You can also choose to walk your dog in places where other dog owners are most likely to follow the rules and know basic commands. Many areas have dog parks with posted rules where you can walk without having to worry too much about off-leash dogs. Some charge annual-fees and are specially designed for people and dogs who don’t want to have to deal with alarming situations like unwelcome off-leash approaches.
Even if you are approached by an off-leash dog that seems to be alone or lost, staying calm and knowing basic commands is vital to responding effectively. Your dog will pick up on your mood instantly, and if it picks up that you are panicked or afraid, it will be more likely to lash out. This is also true of the off-leash dog.
Blocking Maneuvers, Evasive Actions, and Picking up Your Small Dog
Many people who own small dogs pick up their animal whenever another dog, off-leash or on-leash, approaches. While it feels natural to do this if your small dog is yipping and making high-pitched squeals, picking it up may trigger a prey-response in the other dog. An easy way to avoid triggering such a response is to step off the trail and partially turn your back until the other dog passes.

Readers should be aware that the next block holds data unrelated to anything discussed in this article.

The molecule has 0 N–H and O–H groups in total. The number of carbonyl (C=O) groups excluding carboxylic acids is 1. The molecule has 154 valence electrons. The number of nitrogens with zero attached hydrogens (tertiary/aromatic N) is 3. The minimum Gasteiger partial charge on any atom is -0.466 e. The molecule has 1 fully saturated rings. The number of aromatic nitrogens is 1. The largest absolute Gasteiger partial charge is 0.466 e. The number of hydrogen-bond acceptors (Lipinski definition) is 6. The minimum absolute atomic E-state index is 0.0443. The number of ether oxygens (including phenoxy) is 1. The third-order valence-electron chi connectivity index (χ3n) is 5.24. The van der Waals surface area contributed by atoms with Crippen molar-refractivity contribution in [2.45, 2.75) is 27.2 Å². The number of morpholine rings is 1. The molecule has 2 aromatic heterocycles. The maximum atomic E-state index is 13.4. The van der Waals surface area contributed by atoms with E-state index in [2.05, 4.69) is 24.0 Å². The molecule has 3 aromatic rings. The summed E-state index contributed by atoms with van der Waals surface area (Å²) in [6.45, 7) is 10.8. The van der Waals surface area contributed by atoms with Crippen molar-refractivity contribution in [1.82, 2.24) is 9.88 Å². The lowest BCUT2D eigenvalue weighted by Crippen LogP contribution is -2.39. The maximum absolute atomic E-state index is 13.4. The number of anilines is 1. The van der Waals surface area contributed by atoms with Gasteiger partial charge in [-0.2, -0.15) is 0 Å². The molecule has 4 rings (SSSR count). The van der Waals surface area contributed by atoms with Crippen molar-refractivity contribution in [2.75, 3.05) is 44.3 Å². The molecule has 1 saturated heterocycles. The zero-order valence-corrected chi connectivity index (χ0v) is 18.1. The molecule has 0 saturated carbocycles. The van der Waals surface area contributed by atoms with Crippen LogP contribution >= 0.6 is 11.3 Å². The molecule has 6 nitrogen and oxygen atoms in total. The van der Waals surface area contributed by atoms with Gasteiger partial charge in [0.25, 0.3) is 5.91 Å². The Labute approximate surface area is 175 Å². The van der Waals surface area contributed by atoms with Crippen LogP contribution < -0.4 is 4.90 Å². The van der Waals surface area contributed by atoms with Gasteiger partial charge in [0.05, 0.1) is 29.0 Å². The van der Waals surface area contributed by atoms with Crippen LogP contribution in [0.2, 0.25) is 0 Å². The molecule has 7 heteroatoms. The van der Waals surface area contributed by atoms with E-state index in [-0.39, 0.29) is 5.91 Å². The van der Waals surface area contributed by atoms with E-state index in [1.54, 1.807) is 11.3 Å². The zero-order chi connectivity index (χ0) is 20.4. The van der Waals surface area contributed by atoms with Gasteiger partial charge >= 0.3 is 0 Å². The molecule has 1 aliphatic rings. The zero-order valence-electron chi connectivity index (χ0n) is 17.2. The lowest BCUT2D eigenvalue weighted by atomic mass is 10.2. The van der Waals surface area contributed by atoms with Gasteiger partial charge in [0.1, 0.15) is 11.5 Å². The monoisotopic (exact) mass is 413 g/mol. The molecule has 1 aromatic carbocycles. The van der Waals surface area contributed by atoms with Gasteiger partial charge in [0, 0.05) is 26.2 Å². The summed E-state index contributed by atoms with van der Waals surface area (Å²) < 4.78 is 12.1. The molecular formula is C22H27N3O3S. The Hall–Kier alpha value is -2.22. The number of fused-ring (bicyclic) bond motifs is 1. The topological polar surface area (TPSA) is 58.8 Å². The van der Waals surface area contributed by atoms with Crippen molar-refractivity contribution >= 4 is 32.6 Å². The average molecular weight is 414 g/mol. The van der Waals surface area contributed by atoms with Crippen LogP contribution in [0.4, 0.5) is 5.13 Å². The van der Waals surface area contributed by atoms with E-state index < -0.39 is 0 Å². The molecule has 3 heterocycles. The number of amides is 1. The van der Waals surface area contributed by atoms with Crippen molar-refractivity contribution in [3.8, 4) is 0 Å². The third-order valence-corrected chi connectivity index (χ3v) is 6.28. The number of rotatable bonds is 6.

Another way to avoid contact is to step off the trail and walk briskly behind a stand of trees or a wall. Walk with confidence and ignore the other animal (while keeping a good sense of where it is, of course), and then return to the trail when the likelihood of confrontation has passed. If the off-leash dog seems to be alone, call animal control and report the incident so they can remove the dog and maybe find its owner.
If it looks like you can’t evade the encounter and if your dog is too big to pick up, you can give your dog the command to sit and wait, then calmly step in front of it, facing the other dog. This tells the other dog to back off. If the other dog is alone, say to it in a loud, authoritative voice, “No,” or “Go Away.”
If that doesn’t work, you can throw a handful of treats at the dog, and move on quickly. Some people swear by a loud horn or noisemaker. You can also open an umbrella in front of you and your dog, which will often scare the other dog off and has the additional advantage of putting a barrier between you.
If all else fails, you can carry citronella spray to use on the off-leash dog. Keep this as a last resort, however. It may only aggravate the dog and isn’t likely to work at all once a dog fight starts. If the off-leash dog is with its owner, spraying citronella at it will almost certainly provoke a people fight.
Most dogs will back off and move on well before a fight starts and well before it has to be sprayed with anything, but trust your instincts. Sometimes all you can do is get out of there and get some physical barrier between you, your dog, and the approaching animal.